As you can see in the next example of an insert, SQL is not picky about the format of the date and time that is used to set the values.

 

insert into mc_temp values('USA 19104', '2010-06-21', '13.14.15',

'2010-06-21-13.30.00', 'Sunny', 76.00)

1 rows inserted in MC_TEMP in MYLIB.

 

The previous insertion used the mm/dd/yyyy format, whereas this insertion is using the yyyy-mm-dd date format. The time format is also different. The previous statement used the colon (:) separator and this statement is using a period (.).

Use the Current Time and Date Values

It may always be sunny in Philadelphia, but that's not the case everywhere. Let's make our SQL statements more interesting by adding some data for another city, and while we're at it, we'll do it by using some special register values that are available to SQL: current date, current time, and current timestamp.

 

insert into mc_temp values('USA 90210', current date, current time,

current timestamp,'Rain Storm', 51.50)

1 rows inserted in MC_TEMP in MYLIB.

View the Results with Select

Now if we were to view the results of our data insertions, we could execute a simple Select statement to view the default formatting for the dates:

 

select * from mc_temp

 

061610TomSnyder_DB2_Dates_figure_5
Figure 5: This is the result of the Select statement.

 

You can see that even though the date was specified in the DDS to be in the ISO format, it still displays in the MM/DD/YY format. You can also see the column headings are displayed in the results, instead of the field names. We would get the same results using the file that was created with SQL.

Format Selected Dates and Times

So, we've seen the results of the default date and time formats. Now, let's look at some common formatting for one of my favorite dates: June 21(my daughter's birthday).

 

 

Common Date Formats

Description

Format

Results

International Standards Organization (*ISO)

yyyy-mm-dd

2010-06-21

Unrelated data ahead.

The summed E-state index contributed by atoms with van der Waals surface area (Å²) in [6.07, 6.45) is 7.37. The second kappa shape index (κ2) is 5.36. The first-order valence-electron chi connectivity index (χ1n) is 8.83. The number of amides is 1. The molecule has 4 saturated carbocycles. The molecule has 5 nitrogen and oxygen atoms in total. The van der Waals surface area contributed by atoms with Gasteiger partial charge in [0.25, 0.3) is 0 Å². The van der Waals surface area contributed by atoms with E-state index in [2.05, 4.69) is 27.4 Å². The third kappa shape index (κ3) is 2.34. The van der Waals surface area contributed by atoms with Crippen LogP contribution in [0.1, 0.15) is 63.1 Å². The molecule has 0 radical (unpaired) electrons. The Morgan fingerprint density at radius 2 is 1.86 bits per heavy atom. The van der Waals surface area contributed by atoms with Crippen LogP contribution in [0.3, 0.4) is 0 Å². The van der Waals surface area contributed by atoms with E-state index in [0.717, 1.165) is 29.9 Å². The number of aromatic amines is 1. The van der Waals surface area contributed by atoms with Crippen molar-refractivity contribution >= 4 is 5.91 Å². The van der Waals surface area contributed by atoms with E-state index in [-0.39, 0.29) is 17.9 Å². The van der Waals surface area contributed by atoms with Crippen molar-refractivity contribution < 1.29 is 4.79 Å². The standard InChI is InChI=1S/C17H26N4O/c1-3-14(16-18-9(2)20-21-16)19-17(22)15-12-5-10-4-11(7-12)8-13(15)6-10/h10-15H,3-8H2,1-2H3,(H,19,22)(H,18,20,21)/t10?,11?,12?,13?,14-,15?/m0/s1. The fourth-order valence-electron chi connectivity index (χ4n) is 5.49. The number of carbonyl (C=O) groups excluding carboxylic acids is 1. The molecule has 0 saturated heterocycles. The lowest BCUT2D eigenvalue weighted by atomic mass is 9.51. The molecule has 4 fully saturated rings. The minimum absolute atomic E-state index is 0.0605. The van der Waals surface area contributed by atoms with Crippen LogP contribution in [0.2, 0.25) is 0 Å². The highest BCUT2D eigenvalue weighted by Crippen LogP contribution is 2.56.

USA Standard (*USA)

mm/dd/yyyy

06/21/2010

European Standard (*EUR)

dd.mm.yyyy

21.06.2010

 

 

Now let's look at some common time formats for one of my favorite times: 5:00 p.m.

 

Common Time Formats

Description

Format

Results

International Standards Organization (*ISO)

hh.mm.ss

17.00.00

USA Standard (*USA)

hh:mm AM or PM

5:00 PM

Hours, Minutes, Seconds (*HMS)

hh:mm:ss

17:00:00

 

Format Dates in the Select Statement

OK, we have all the tools, so let's start formatting some dates! The simplest way that I have found to format dates would be to use the CHAR function. With the CHAR function, you simply specify the format and you're all set.

 

USA Standard

 

Let's start by running a Select statement to format our dates and times in USA style:

 

select tpostal, char(tdate, usa), char(ttime, usa), ttemp from mc_temp

 

061610TomSnyder_DB2_Dates_figure_6

Figure 6: Now the dates are formatted in USA format
.

 

And look there, the headings were changed to "CHAR conversion." We can fix that by using "as" followed by the heading name to display.

 

European Standard

 

What would it look like in Europe? Simple enough—just change the format in the char function, and while we're at it, we will set the heading names.

 

select tpostal, char(tdate, eur) as TEMP_DATE, char(ttime, eur) as TEMP_TIME, ttemp from mc_temp

 

061610TomSnyder_DB2_Dates_figure_7
Figure 7: Voila! We have the European standard.

 

And if we use ISO, we will get the expected results, but what about HMS? That doesn't work. And what if we want to create a custom date format outside of the standard? Now is a good time to talk about how to split out the different parts of the date.

Use SQL Built-In Functions to Split a Date Apart